SAML, which stands for Security Assertion Markup Language, is important for enterprise organization team members to have an understanding of. One reason for this is because SAML addresses Single-Sign-On (SSO) across services so that members of an enterprise organization have an easy, simple login experience.
SSO has value for users and for the enterprise itself. With SSO, users don’t have to remember different passwords for varying applications, and they can spend time on strategic work as opposed to signing onto the different applications they use in their workday.
It’s also easier with SSO to revoke privileges if an employee leaves the company rather than having to go through each individual account the employee had access to.
The following highlights what SAML is and how it works.
What Is SAML?
SAML is an open standard that lets identify providers bypass credentials for authorization to service providers. Basically, what it means is you have one set of login credentials, and you can get into many different applications or websites with them.
These transactions use something called Extensible Markup Language or XML. SAML provides the link between authenticating the identity of a user and the authorization allowing them to use a service.
SAML was created by OASIS in 2002. OASIS stands for the Organization for the Advancement of Structured Information Standards.
A SAML provider is typically a server or another computer. Systems that use SAML services or provide them are called service providers, and within that category more specifically there is an identity provider.
An identity provider is within a system, and it’s what provides the authentication to show a user is who they claim to be.
How Does SAML Work?
If there’s a web application that a user wants to access, they visit through an agent, which is usually the web browser. Then, the agent tries to get access for the person to log into the app.
Login is redirected through a browser to request verification of a user’s identity. Users enter their credentials, and when they’re verified an XML-based certificate is generated.
SAML providers fall into one of two categories—the service provider and the identity provider.
The service provider requires authentication from the identity provider for authorization to be provided.
There are three components that make-up SAML. These are called assertions, protocols, and bindings. Assertions are identity, authentication and authorization information. Protocols are the definitions of how requests and responses occur for security information. Bindings are the formats for SAML protocol messages so they can be embedded and transmitted.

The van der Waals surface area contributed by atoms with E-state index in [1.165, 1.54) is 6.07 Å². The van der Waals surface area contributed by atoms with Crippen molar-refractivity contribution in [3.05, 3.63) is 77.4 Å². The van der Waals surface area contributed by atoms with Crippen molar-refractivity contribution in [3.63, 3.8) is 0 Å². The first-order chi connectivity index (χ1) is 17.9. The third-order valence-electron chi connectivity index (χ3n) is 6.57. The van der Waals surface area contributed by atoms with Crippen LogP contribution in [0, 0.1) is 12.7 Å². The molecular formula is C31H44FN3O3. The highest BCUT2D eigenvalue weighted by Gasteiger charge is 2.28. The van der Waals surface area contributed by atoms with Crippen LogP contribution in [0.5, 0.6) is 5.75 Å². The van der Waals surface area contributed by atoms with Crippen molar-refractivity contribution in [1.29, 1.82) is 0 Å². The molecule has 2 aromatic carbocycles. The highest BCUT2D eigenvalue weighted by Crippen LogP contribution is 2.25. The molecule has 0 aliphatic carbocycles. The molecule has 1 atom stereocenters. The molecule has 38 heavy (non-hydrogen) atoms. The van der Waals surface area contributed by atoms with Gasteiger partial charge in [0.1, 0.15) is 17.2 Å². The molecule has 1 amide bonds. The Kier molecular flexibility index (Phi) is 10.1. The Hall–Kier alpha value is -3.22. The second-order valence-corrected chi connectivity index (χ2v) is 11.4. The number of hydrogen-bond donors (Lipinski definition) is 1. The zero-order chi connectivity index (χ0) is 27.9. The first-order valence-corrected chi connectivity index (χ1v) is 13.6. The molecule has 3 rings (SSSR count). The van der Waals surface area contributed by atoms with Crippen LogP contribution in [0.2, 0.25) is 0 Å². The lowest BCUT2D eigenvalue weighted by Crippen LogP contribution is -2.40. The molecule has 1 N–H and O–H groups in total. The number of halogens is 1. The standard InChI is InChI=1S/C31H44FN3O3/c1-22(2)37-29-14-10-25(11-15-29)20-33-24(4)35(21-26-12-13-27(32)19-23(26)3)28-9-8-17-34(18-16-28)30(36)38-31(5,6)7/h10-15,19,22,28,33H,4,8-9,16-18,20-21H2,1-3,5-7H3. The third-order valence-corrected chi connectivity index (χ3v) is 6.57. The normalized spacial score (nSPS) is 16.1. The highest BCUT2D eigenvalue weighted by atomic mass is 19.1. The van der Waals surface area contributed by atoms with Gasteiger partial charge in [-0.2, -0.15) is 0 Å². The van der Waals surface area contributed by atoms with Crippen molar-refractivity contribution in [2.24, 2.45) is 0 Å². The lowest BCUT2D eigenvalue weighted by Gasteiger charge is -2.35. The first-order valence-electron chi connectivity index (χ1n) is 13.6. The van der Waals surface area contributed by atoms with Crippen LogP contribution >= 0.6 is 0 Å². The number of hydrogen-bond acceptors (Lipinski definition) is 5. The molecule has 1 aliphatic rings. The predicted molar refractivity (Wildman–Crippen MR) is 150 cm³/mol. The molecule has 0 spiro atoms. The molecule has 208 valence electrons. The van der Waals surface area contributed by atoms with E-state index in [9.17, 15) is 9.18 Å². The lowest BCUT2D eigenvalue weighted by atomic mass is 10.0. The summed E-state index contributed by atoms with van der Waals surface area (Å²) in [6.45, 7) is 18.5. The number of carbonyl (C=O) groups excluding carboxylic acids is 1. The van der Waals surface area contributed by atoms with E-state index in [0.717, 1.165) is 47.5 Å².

What Are the Benefits of This Type of Authentication?
The SAML authentication approach has certain benefits.
First, is the fact that it’s a standard format that lets systems communicate and operate with one another. This addresses the common issue of architecture specific to a platform. SAML authentication improves user experience because it lets users seamlessly access multiple providers with just one sign-in. It’s faster and easier and eliminates the need for things like resetting and recovering passwords.
SAML is a single point of authentication, so it’s an important part of security for enterprise applications.
With the SAML form of authentication, credentials don’t go beyond the firewall of the enterprise.
There are lower costs for service providers with SAML too. You don’t have to maintain information across multiple services, and instead, this falls onto the shoulders of the identity provider.
SAML vs. OAuth
SAML is often compared to the newer OAuth option. OAuth is a standard for authorization, but it doesn’t have anything to do with authentication.
With OAuth, there isn’t the assumption that the client is a web browser. With this option, the user chooses to log into a file sharing service. That’s the Resource User. The Resource Server then provides an Authorization Grant to the client and redirects to the Authorization Server. The client requests an Access Token and logs into the Authorization Server. If the code is valid, the client receives an Access Token.
OAuth was developed by Google and Twitter, and it’s newer than SAML. One of the reasons it was developed was to address gaps left by SAML on mobile platforms.
SAML was designed primarily for use on the open web, and OAuth is meant for internet-scale.
What does this all mean? Essentially both SSO and SAML are critical components of an enterprise-level strategy for cybersecurity. Anyone with a role in enterprise cybersecurity planning may need to have an understanding of both SAML and SSO.
This is an article provided by our partners network. It does not reflect the views or opinions of our editorial team and management.
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